Dan Franklin of Canongate recently noted the potential Barthesian “writerly” nature of apps. Having written to death (pun intended) on Barthes’s seminal essay as an undergrad, I geek out a bit when literary allusions are still pertinent outside the academic world (take that Avenue Q and your hurtful song).
Franklin suggested that books have the opportunity to be more “writerly” as an app than in hardcopy, because they “can be much more thoroughly explored on multimedia devices”. With some interactive apps, it’s most definitely the reader at the reigns, creating his or her experience, taking the lead and being liberated from preconceived notion of the Right Way to read a book. Indeed, I think Barthes would be jumping for joy if he could read the description in the App store of the recently released MyFry app, with its “non-linear structure [which] allows you to create your own personal narrative”.
In light of the topic, perhaps I should have started with the conclusion, gone onto the end and finished with the middle. However, in keeping with my essay-writing days, I’ll stay old skool as it’s easier to follow. No one is sure yet how the digital audience want to consume their literature, but the replica model remains tried, tested and successful, delivering a product with is faithful to the original, without disrupting the traditional reading experience too much.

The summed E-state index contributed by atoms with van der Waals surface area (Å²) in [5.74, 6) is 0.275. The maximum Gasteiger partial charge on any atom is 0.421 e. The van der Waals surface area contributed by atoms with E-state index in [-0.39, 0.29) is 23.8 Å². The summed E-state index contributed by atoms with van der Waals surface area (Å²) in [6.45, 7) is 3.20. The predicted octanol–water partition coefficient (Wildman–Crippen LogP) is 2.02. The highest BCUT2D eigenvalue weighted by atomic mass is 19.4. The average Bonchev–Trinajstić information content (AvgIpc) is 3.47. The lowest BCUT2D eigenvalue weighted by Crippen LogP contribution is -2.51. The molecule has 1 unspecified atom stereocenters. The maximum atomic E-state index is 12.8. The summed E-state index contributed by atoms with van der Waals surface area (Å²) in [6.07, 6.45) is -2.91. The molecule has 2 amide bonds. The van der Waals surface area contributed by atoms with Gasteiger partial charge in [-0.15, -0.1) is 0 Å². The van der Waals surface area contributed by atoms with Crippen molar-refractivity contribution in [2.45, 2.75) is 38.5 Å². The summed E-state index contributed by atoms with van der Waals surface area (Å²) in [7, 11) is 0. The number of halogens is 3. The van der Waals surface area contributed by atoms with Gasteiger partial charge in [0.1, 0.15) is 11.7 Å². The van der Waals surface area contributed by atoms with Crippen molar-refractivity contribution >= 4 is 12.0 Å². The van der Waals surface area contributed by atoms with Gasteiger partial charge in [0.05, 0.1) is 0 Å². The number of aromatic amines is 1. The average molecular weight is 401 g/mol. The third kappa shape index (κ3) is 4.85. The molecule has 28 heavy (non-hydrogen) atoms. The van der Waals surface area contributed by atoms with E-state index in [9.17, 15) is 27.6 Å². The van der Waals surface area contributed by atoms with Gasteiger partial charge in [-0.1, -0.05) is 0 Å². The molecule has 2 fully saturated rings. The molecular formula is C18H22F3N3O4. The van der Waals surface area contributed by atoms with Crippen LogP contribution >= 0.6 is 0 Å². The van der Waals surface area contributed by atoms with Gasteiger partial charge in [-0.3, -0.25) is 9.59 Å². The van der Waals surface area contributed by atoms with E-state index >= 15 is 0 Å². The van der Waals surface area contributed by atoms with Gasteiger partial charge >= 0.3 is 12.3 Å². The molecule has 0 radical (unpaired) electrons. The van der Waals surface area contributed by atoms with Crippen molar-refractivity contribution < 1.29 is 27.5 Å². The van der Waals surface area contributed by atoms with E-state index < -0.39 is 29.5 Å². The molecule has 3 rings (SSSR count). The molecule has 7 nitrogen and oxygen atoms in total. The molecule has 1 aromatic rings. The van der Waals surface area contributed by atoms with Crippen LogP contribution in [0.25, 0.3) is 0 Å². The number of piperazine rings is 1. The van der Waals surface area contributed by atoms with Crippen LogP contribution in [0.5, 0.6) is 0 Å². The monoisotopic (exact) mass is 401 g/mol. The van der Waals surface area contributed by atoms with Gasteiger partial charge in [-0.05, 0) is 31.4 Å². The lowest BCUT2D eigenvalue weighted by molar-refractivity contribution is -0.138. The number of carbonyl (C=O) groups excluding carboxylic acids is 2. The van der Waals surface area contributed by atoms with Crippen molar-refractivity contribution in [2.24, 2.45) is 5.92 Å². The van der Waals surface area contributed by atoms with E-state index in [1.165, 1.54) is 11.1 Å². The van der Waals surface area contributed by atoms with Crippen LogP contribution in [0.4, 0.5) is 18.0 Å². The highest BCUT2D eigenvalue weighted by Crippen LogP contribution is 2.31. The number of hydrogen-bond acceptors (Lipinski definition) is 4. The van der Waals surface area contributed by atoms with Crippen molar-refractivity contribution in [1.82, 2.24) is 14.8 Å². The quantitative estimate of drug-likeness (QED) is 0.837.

I mostly agree with Joe Pine about people not wanting millions of options, they just want the exact product they want. At Exact Editions, the content remains the same, it’s the way of accessing it that changes. Reading your favourite title in print, digital and app, depending on your needs at a particular time, we feel is important. More and more of the magazine publishers we work with are opting for combined subscriptions, so that their readers can read content in three different ways without paying thrice. I’m not sure how book publishers could offer ‘combined subscriptions’ to print purchasers, but if they could, I trust it would be a significant breakthrough for the book publishing industry. Perhaps the book industry can take a leaf out of the vinyl market’s book, and offer download vouchers when the book is bought, just as print magazines come with reference numbers to be entered online to receive the digital and app.
“Writerly” apps, might be intimidating for some and a bit tiring for others, but I’m sure it depends on personal preference. Perhaps a lot of readers are happy with a more “readerly”, passive experience of reading on the iPad, online and in print, after a long, hard day at work, or on a lazy Sunday afternoon, without having to add to it? I, for one, prefer to curl up and just read, but then I’ve always been a self-confessed book-worm, and not a gamer.